Memes: feels bad, man

Memes don’t always display cultural insensitivity but when they do, they can be hurtful.

Tiffany Trawick

     Social networking strikes again. There has been a lot of uproar these last couple weeks regarding a fairly new phenomena, Internet memes. For those who do not know, the term meme is actually a biological term that signifies the transmission of cultural items by way of repetition. Today it has come to mean the transmission of different media, i.e. pictures, videos or animated gifs, from one Internet user to another. Most of the time memes will contain funny phrases or images.

Recently, a meme Web page was created specifically for the University of Minnesota by an anonymous source. The first time I encountered these memes, they were actually posted on my campus apartment’s community bulletin board. I personally found them hilarious, as they pointed out funny situations particular to the University. However, once I took a look at the Facebook page, I experienced a different tone. I was so taken aback to find, among the humor, many memes that were created making fun of specific groups of people on campus, namely minorities. Some users portrayed African-American students as animals, poked fun at the Asian population on our campus and even made derogatory comments toward the homosexual community.

It wasn’t long after that I started hearing comments about this in class. There were even students that wanted to start a petition against the pages or at least have a moderator.

I checked up on the University meme pages about a day ago and noticed that a lot of the meme images had been removed, including those that had been found offensive to certain cultures represented on this campus. But this did not happen until two weeks after the page was created.

However, even while many students are urging the administrators to moderate every post created in order to prevent offensive comments, other students believe that contributing students should have the right to post whatever they want. “If I want to speak my mind, I want to be able to speak my mind,” said Brianna Wilson, a junior. However, many others felt that the memes revealed the true mindset of a large part of our own student body and the racism that is still very evident in our society today.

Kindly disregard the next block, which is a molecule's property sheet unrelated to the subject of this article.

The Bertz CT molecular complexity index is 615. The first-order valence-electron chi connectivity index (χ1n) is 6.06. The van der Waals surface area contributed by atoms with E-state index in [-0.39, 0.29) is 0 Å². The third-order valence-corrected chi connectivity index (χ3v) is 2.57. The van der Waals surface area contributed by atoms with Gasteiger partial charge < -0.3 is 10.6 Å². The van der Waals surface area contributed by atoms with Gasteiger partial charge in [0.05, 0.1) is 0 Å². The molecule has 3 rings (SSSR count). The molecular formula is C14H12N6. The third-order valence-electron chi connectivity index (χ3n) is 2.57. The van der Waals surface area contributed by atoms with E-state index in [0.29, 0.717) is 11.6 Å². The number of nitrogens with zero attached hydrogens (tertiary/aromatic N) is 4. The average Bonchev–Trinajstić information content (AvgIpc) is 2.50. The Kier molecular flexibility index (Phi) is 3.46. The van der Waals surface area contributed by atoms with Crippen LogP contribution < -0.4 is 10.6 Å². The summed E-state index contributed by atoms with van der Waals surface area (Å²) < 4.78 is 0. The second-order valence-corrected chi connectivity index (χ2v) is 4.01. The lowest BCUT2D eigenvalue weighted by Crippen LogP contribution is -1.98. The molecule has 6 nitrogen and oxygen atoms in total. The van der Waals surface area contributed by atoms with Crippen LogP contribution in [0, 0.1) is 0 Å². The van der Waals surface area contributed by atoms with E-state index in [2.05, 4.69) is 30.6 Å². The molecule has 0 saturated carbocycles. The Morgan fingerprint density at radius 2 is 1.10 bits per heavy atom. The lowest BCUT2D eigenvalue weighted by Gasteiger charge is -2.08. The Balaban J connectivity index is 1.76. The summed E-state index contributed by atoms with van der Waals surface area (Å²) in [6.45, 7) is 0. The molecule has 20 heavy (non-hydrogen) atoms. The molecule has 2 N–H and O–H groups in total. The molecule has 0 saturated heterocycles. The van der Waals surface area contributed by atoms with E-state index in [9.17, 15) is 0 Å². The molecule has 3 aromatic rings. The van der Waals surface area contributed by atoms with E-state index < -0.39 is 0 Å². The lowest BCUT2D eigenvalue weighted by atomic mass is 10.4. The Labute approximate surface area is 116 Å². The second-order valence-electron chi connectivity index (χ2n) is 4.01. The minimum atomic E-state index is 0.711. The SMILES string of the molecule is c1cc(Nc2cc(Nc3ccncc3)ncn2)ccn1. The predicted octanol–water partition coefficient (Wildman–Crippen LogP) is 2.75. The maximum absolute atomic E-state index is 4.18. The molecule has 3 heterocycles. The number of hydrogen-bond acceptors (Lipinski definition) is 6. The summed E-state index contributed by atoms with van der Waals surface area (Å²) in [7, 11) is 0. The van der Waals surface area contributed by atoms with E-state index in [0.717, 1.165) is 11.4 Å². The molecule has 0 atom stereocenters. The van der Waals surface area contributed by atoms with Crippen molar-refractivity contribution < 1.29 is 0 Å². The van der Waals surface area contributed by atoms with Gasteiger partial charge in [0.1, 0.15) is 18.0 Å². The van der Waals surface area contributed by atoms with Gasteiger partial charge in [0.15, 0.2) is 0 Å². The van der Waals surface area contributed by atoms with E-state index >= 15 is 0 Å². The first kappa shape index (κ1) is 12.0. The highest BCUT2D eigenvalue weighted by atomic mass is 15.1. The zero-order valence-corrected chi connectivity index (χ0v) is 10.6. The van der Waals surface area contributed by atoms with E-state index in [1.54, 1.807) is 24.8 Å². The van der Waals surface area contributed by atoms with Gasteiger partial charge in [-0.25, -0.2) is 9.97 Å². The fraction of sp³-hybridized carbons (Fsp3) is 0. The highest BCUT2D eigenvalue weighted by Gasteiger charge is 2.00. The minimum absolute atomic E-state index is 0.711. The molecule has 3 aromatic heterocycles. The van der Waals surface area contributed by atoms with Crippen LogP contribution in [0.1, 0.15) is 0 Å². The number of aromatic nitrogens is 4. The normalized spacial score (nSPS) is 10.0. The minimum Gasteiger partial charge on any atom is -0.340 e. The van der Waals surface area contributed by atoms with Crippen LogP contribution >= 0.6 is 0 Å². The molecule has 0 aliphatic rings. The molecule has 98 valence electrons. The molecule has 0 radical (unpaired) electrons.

Lolla Mohammed Nur, a senior at the University, was extremely active against the memes pages. “I first heard about it when my Asian-American friend sent me a link to the page. He said he was very offended,” she said. Mohammed Nur expressed sentiment for the entire student body of color. “It’s hurtful to us because we constantly have to be on the defensive, defending our right to be here while we are paying tuition too.”

Wilson expressed similar ideas, pointing out the fact that the memes are revealing how people truly feel. “This speaks to how culturally insensitive a lot of students are at the University of Minnesota … they [the University] try to promote diversity, but it’s not true for a lot of the students here,” said Wilson.

Both Wilson and Mohammed Nur said the University needs to do more. “This is why safe places are so important,” Wilson said, referring to student groups such as the Gay, Lesbian, Bisexual, Transgender, Ally and the Black Student Union that are at risk of losing space in the reconstruction plan of Coffman Memorial’s second floor. Mohammed Nur suggested the University provide a healthy space for all students to unlearn racist tendencies and “decolonize their minds.”

The memes have pointed out a big issue. Though most memes do seem benign, the humor from these specific pages has revealed the racism that still does exist, even on this campus.